No doubt, that your IP Strategy could be linked to your business strategy. But what needs to be better recognized is that IP issues can actually drive most strategic consideration in an organism. For example, many pharmaceuticals and chemical companies focus their research on compounds for which they have the freedom to operate and can gain the most patent protection. When you consider that 80% of business is in its intangible assets then it makes sense that the framework of the organisation is based on those assets, and associated IP issues.
Organisation guides the structure of an IP Strategy. Individuals often need resources such as money, expertise, staff and distribution outlets. Instead of a comprehensive IP Strategy or policy they made only need to know what few steps need to be put into place to attract a commercial partner to provide resource required. For small medium enterprise , internal structure need to allow growth. SMEs are great opportunities to ins til an effective IP framework and tend to be quick adopters of IP policies. Therefore an IP strategy must include stringent publication policy and associated template agreements , a training policy to increase awareness of intellectual property among st research staff and as well as means to encourage them to communicate the IP issues to their commercial arm. Corporate are often large and unlikely. Therefore the IP strategy needs to have firm guidelines on management responsibilities and communication throughout the organisation to ensure that there is a consistent overall approach to IP issues.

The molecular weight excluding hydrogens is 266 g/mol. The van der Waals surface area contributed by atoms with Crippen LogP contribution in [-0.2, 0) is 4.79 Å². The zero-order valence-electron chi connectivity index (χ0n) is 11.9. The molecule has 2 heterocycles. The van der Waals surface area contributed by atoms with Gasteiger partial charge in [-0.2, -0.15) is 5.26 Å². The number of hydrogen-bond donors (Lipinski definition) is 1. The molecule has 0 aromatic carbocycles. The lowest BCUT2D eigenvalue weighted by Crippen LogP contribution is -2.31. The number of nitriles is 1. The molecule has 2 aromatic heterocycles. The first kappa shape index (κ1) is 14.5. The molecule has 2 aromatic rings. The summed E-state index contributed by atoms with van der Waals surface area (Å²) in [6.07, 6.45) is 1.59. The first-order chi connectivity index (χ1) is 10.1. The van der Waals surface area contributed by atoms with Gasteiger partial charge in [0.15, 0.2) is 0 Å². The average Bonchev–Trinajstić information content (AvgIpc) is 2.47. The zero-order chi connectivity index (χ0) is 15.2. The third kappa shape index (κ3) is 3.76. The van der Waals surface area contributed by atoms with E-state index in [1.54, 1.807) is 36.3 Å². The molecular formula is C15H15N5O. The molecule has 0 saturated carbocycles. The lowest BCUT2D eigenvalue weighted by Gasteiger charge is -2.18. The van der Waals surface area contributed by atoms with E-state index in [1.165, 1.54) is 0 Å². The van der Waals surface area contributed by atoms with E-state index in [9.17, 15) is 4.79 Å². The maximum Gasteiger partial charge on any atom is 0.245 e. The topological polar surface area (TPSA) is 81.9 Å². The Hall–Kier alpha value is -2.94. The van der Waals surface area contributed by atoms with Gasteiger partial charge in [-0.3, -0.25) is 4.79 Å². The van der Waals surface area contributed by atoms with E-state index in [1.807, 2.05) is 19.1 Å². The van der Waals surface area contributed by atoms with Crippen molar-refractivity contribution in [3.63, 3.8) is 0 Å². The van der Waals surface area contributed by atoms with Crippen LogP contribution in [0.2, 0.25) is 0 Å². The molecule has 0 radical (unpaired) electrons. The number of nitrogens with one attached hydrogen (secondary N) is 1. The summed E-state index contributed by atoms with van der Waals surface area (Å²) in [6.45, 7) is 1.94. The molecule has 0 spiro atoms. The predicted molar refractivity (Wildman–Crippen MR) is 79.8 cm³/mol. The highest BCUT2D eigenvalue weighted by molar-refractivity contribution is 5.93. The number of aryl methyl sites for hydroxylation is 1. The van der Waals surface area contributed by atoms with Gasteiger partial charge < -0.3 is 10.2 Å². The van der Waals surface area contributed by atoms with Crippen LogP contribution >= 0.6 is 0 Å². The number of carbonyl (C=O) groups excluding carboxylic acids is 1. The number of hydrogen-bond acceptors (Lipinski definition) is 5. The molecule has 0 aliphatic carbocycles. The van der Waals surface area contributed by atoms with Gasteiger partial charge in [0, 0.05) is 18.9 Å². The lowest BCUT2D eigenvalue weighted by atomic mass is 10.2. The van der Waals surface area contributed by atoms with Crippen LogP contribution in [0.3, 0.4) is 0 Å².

The culture of an organisation can influence strongly how systems are introduced and the content of those system. For example, a more gentle approach is required with academic entities than those having a purely commercial focus. Creatives hate accountability and engineers hate paperwork.Therefore any system must be easy to adopt. Understanding the motives staff is important as this could affect whether inventors award schemes are introduced. and whta form they take. Customer relationships count too. While the correct legal approach may be to lock down ownership of IP in all third party dealings.
An audit of existing intellectual property right shouldn’t just include the basics such as schedule of registered intellectual property including patents, trademarks, design registration, and plant variety right. There is also need to be documentation of unregistered assets such as know how, copyright and even “collections” which can give competitive advantages. It should also include such things as ownership issues as often there are historical relationships which are not immediately apparent. And of great importance but often overlooked, is the scope of protection. Just having a patent for a product or a process is not enough. An IP audit therefore help determine;
- gaps in protection
- risks, particularly in terms of internal system, ownership and condition of use
- opportunities as current IP protection may be broader than the current business model,
- and whether you are spending money on dead wood.